19: Shifting Biomes

Key questions for this investigation

  • How does rising global temperature impact the distribution of biomes on land?
  • What factors are driving these changes?
  • What are the implications of these changes on the plants and animals in the biomes?

Tool used for this investigation

The Environmental Change Model  <https://climatereanalyzer.org/clim/ecm/>in Climate Reanalyzer from the Climate Change Institute at the University of Maine <https://climatereanalyzer.org/>


Background


A Biome is a community of plants and animals inhabiting a region defined by climate and dominant vegetation. For instance, a tropical rain forest is defined as an area having rapid tree growth and high species diversity made possible by high year-round temperature and high annual rainfall. Biome Viewer, a tool used in an earlier activity, uses a largely biological scheme for classifying biome. The Environmental Change Model (ECM) in Climate Reanalyzer, on the other hand, uses a hybrid classification scheme for planetary biomes, so it defines the climatic characteristics of each biome more precisely than Biome Viewer does. ECM also breaks the earth’s biomes down into more categories than the viewer does. For instance, ECM defines a tropical rainforest as a region where the average monthly temperature is 21°C or above year-round.

A major concern about present changes in global climate is the extent to which changes in regional climate affect life in the planet’s biomes. The concern here is not only about the scale of regional climate changes, but also how quickly those changes take place. As the climate of a biome changes its inhabitants must either adapt to the new conditions or migrate to areas where the new conditions are like what they are accustomed to. In the case of the latter, the ability of plants and animals to survive the transition depends on whether or not regional climates are changing slowly enough that these organisms can successfully migrate and that there are no geographic obstacles to their doing so. This is an issue not only for wildlife and forest management, but also for agriculture and public health. There is strong evidence that many international conflicts and human migrations are a result of crop failures and climate related dislocations.


Investigation


Activity A – Biomes of North America

Launch the Environmental Change Model. See the first page of this activity for web address for the model. When you do this, you should see a screen that looks like Figure 1. Next select the region you in which you live, from the drop-down menu labeled “Region”. Then make sure that “Parameter” is set to Potential Biomes, “Month” is annual, and “Global ∆T°C” is set to 0. For instance, if you select North America you should see something that looks like Figure 2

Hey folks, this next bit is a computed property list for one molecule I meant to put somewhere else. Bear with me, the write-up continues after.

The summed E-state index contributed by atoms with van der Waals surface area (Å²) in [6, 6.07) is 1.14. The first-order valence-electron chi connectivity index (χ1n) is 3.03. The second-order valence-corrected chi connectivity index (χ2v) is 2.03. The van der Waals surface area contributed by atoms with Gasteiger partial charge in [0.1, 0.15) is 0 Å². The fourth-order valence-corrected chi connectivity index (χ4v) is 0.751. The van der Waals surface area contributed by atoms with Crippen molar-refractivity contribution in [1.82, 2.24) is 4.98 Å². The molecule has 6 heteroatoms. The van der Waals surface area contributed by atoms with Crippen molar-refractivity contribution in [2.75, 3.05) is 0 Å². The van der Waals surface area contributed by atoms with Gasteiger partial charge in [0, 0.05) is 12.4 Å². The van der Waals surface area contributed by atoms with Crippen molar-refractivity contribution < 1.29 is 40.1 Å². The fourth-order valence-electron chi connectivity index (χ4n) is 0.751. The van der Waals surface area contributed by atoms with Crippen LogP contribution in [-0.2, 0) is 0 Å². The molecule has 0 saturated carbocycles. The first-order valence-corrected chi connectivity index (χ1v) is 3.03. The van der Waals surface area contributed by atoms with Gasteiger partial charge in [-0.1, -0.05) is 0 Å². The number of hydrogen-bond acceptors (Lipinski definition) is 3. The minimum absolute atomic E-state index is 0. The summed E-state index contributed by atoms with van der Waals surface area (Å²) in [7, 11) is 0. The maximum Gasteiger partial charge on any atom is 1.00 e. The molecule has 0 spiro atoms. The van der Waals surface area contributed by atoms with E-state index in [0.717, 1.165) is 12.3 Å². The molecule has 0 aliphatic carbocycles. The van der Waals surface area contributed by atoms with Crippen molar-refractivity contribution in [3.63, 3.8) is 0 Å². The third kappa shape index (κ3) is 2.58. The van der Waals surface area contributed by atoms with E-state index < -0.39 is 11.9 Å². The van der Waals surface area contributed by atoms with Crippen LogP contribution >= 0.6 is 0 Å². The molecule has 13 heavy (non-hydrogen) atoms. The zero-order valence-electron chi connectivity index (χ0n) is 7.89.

image image
Figure 1
Default screen for the Environmental Change Model. The map here is showing biomes in the northern hemisphere from an arctic view.
Figure 2
The Environmental Change Model showing presents day biomes of North America. Information about the ECM and biomes is located further down on the page.

Biome Characteristics – Questions

  1. What biomes are present in the region you selected?

With the ECM set up to show the region you live in, use the biome map and the information panels below the map to address the following questions.

  1. What are the primary characteristics of each biome?
  2. Approximately where are these biomes?
  3. Where do you currently live and in what biome is this place?

Activity B – Impact of rising global temperature on biomes

Begin this activity by switching the parameter to temperature.

Current temperatures – Questions

  1. What is the present range of the annual temperature on land in °C for your region? To find this make sure that Global ∆T°C is 0 and Month is set to annual.
  2. Where on land is average annual temperature below freezing (T < 0°C)? Where is annual temperature above 20°C?

With Parameter still set to temperature slowly shift Global ∆T °C from 0 to 4°C noting what happens to the temperature map as you do so.

Changes in temperature and precipitation – Questions

  1. At Global ∆T = +4°C where on land is average annual temperature below freezing. Where is annual temperature above 20°C?
  2. As you move from ∆T = 0°C to 4°C what happens to the areas where annual land temperatures are below freezing and those areas where it above 20°C?
  3. Now switch Parameter to precipitation and reset ∆T to 0°C. Make sure that Month is still set to annual.
  4. What is the present range the precipitation on land in cm for the region you selected?
  5. Where on land is it the driest and where is it the wettest? What is the value for precipitation at each place?
  6. At Global ∆T = +4°C where on land is it the driest? Where is it the wettest?
  7. As you move from Global ∆T = 0°C to +4°C what happens to these wet and dry areas?

Finally switch Parameter to Potential Biomes and reset Global ∆T to 0°C. Make sure that Month is still set to annual.

Biome Changes – Questions

  1. What biomes appear in those areas where the average annual temperature is below 0°C?
  2. What biomes appear in those areas where annual temperature is above 20°C?
  3. What biomes appear where the land is the driest?
  4. What biomes appear where it is the wettest?
  5. As you move from Global ∆T = 0°C to +4°C what happens to the biomes you listed in questions 9 through 12?

Activity C – Synthesis

Synthesis questions

  1. What general statement can you make about the impact of rising global temperature and the distribution of biomes?
  2. How does what you found out in questions 1 through 8 in activity B explain what you concluded in the previous question?
  3. What is the implication of what you concluded in questions 3 and 4 of activity B on the extent of permafrost in upper Canada and Alaska?

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